Anti-austerity marches turn violent across southern Europe

Wed Nov 14, 2012 5:41pm EST
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By Feliciano Tisera and Daniel Alvarenga

MADRID/LISBON (Reuters) - Demonstrations turned violent in Spain and Portugal after millions took part in a mostly peaceful general strike on Wednesday in organized labor's biggest Europe-wide challenge to austerity policies since the debt crisis began three years ago.

In Lisbon, marches ended with a level of violence not seen since the crisis began, with police charging demonstrators who hurled stones and bottles, leaving nearly 50 people hurt.

Protesters in Madrid burned rubbish bins, filling the central boulevard with smoke, while in Barcelona demonstrators burned police cars.

Riot police fired rubber bullets to disperse protesters in both cities, where more than 140 people were arrested, including two said by police to be carrying material to make explosives, while more than 70 were reported injured.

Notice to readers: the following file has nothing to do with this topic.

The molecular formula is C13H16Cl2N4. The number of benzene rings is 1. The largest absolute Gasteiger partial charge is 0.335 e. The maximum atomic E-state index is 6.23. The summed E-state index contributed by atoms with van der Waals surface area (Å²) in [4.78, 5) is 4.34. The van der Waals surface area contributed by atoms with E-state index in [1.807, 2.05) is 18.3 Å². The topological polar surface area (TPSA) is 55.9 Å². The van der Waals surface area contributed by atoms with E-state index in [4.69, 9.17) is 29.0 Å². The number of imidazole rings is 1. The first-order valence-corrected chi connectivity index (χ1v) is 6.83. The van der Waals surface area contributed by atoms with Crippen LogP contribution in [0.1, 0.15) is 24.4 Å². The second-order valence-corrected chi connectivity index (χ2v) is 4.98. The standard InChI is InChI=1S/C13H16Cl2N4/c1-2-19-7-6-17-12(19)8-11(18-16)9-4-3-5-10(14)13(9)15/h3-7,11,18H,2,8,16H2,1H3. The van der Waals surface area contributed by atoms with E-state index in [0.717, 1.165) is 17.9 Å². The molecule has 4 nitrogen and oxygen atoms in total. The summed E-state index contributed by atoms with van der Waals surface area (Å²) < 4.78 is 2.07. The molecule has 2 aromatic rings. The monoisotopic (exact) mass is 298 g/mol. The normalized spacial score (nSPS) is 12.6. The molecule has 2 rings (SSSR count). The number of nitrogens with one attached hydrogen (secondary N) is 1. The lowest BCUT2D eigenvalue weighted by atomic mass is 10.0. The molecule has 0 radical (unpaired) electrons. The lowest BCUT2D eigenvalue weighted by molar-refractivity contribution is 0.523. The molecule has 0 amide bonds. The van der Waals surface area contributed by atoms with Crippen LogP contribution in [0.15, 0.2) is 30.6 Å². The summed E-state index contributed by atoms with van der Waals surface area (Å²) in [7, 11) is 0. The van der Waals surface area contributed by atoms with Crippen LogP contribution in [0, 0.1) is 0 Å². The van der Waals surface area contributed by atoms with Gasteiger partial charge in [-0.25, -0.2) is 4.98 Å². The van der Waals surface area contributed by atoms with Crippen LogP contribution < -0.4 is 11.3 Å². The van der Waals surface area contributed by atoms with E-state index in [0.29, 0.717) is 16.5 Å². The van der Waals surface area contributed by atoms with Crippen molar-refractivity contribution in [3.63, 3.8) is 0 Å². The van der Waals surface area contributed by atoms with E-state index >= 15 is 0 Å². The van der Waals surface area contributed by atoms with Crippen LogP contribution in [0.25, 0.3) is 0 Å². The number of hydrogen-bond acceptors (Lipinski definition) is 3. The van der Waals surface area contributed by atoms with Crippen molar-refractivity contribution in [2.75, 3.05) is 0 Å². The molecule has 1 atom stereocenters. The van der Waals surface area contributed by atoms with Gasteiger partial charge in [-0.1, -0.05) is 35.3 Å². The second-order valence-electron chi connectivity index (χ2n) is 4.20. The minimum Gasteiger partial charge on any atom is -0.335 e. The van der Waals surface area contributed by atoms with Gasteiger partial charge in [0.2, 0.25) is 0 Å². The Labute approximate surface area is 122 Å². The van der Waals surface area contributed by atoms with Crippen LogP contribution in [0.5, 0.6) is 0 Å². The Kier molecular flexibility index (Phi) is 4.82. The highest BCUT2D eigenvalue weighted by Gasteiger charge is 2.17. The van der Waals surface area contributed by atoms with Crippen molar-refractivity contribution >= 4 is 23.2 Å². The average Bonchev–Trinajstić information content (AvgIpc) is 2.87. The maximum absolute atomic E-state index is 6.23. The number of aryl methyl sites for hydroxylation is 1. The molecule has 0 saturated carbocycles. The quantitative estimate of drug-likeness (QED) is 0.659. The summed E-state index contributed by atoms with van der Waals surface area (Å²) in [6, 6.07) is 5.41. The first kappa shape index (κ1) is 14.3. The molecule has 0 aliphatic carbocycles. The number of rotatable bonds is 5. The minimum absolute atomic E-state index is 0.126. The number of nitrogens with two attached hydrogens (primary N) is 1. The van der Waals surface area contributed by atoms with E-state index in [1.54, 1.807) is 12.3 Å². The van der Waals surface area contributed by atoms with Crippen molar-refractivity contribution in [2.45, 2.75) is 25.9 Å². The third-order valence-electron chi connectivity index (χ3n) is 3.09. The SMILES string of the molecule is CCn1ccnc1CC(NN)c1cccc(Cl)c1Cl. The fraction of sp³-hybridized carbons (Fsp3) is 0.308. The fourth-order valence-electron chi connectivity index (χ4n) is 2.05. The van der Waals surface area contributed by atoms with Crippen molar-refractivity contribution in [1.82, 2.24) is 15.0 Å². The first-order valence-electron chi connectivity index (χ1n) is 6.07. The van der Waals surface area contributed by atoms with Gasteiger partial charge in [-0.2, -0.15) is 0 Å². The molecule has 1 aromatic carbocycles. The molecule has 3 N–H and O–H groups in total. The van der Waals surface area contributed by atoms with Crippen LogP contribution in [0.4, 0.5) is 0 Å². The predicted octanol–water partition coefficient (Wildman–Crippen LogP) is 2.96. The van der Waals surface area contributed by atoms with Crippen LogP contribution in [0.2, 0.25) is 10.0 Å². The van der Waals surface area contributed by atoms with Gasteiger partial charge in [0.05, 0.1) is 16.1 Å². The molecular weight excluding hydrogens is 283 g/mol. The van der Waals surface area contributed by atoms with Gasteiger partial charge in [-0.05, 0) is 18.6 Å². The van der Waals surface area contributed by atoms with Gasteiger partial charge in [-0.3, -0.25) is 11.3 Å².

Hundreds of flights were cancelled, schools were shut, factories were at a standstill and trains barely ran in Spain and Portugal where unions held their first joint general strike. Stoppages in Belgium interrupted international rail services.

Workers also protested in Greece and France against austerity policies that have taken a heavy economic toll and aggravated mass unemployment.

But the demonstrations organized by the European Trade Union Confederation seemed unlikely to force hard-pressed governments to change their cost-cutting strategies.

"In austerity, there is only depression and unemployment," Fernando Toxo, head of Spain's biggest union, Comisiones Obreras, told a packed Columbus Plaza in central Madrid.   Continued...

Policemen watches a flare during clashes with protesters at the 24-hour nationwide general strike near the Parliament in Lisbon, November 14, 2012. Spanish and Portuguese workers will stage the first coordinated general strike across the Iberian Peninsula on Wednesday, shutting transport, grounding flights and closing schools to protest against spending cuts and tax hikes. REUTERS/Hugo Correia